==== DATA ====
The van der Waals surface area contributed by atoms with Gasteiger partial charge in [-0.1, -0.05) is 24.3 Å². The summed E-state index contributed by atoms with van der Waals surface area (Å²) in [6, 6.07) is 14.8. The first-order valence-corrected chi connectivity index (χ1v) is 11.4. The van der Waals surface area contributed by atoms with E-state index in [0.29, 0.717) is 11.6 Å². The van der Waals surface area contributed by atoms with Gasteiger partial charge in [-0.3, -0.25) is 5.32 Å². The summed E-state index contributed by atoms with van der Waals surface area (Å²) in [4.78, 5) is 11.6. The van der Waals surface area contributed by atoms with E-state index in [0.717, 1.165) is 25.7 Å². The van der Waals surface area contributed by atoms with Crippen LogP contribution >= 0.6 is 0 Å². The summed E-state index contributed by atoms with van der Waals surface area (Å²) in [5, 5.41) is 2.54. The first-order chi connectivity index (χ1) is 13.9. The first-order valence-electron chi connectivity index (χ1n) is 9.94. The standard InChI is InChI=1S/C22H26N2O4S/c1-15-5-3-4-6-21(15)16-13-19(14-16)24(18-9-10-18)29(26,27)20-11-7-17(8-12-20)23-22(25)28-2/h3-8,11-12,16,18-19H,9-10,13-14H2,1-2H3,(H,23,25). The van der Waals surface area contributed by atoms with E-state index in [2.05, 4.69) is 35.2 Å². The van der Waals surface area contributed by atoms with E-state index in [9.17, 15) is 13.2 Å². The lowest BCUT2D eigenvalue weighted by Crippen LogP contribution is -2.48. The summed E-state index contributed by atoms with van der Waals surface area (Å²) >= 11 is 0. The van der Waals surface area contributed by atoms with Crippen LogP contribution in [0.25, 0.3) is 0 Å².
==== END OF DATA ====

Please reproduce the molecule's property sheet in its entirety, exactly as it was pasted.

The van der Waals surface area contributed by atoms with Gasteiger partial charge in [-0.1, -0.05) is 24.3 Å². The summed E-state index contributed by atoms with van der Waals surface area (Å²) in [6, 6.07) is 14.8. The first-order valence-corrected chi connectivity index (χ1v) is 11.4. The van der Waals surface area contributed by atoms with E-state index in [0.29, 0.717) is 11.6 Å². The van der Waals surface area contributed by atoms with Gasteiger partial charge in [-0.3, -0.25) is 5.32 Å². The summed E-state index contributed by atoms with van der Waals surface area (Å²) in [4.78, 5) is 11.6. The van der Waals surface area contributed by atoms with E-state index in [0.717, 1.165) is 25.7 Å². The van der Waals surface area contributed by atoms with Crippen LogP contribution >= 0.6 is 0 Å². The summed E-state index contributed by atoms with van der Waals surface area (Å²) in [5, 5.41) is 2.54. The first-order chi connectivity index (χ1) is 13.9. The first-order valence-electron chi connectivity index (χ1n) is 9.94. The standard InChI is InChI=1S/C22H26N2O4S/c1-15-5-3-4-6-21(15)16-13-19(14-16)24(18-9-10-18)29(26,27)20-11-7-17(8-12-20)23-22(25)28-2/h3-8,11-12,16,18-19H,9-10,13-14H2,1-2H3,(H,23,25). The van der Waals surface area contributed by atoms with E-state index in [2.05, 4.69) is 35.2 Å². The van der Waals surface area contributed by atoms with E-state index in [9.17, 15) is 13.2 Å². The lowest BCUT2D eigenvalue weighted by Crippen LogP contribution is -2.48. The summed E-state index contributed by atoms with van der Waals surface area (Å²) >= 11 is 0. The van der Waals surface area contributed by atoms with Crippen LogP contribution in [0.25, 0.3) is 0 Å².